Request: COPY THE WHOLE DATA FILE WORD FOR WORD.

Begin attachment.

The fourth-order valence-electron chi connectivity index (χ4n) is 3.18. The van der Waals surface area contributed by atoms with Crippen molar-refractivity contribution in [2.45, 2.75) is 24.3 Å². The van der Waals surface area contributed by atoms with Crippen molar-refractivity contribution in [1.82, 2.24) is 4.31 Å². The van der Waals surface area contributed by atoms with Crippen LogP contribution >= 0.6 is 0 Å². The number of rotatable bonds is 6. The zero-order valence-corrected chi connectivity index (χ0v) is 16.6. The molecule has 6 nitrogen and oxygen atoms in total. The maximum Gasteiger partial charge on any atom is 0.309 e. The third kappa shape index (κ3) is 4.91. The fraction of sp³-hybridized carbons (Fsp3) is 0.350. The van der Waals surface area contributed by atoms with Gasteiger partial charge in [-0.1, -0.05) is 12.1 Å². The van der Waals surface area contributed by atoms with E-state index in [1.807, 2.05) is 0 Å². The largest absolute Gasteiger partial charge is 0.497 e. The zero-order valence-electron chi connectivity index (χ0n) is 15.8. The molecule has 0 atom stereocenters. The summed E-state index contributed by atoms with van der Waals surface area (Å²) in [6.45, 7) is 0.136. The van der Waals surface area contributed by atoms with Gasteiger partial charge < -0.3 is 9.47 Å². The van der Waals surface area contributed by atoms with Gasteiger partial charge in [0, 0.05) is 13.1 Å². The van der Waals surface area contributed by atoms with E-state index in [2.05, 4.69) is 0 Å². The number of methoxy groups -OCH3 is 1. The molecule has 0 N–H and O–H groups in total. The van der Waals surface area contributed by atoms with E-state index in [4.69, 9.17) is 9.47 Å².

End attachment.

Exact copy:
The fourth-order valence-electron chi connectivity index (χ4n) is 3.18. The van der Waals surface area contributed by atoms with Crippen molar-refractivity contribution in [2.45, 2.75) is 24.3 Å². The van der Waals surface area contributed by atoms with Crippen molar-refractivity contribution in [1.82, 2.24) is 4.31 Å². The van der Waals surface area contributed by atoms with Crippen LogP contribution >= 0.6 is 0 Å². The number of rotatable bonds is 6. The zero-order valence-corrected chi connectivity index (χ0v) is 16.6. The molecule has 6 nitrogen and oxygen atoms in total. The maximum Gasteiger partial charge on any atom is 0.309 e. The third kappa shape index (κ3) is 4.91. The fraction of sp³-hybridized carbons (Fsp3) is 0.350. The van der Waals surface area contributed by atoms with Gasteiger partial charge in [-0.1, -0.05) is 12.1 Å². The van der Waals surface area contributed by atoms with E-state index in [1.807, 2.05) is 0 Å². The largest absolute Gasteiger partial charge is 0.497 e. The zero-order valence-electron chi connectivity index (χ0n) is 15.8. The molecule has 0 atom stereocenters. The summed E-state index contributed by atoms with van der Waals surface area (Å²) in [6.45, 7) is 0.136. The van der Waals surface area contributed by atoms with Gasteiger partial charge < -0.3 is 9.47 Å². The van der Waals surface area contributed by atoms with Gasteiger partial charge in [0, 0.05) is 13.1 Å². The van der Waals surface area contributed by atoms with E-state index in [2.05, 4.69) is 0 Å². The number of methoxy groups -OCH3 is 1. The molecule has 0 N–H and O–H groups in total. The van der Waals surface area contributed by atoms with E-state index in [4.69, 9.17) is 9.47 Å².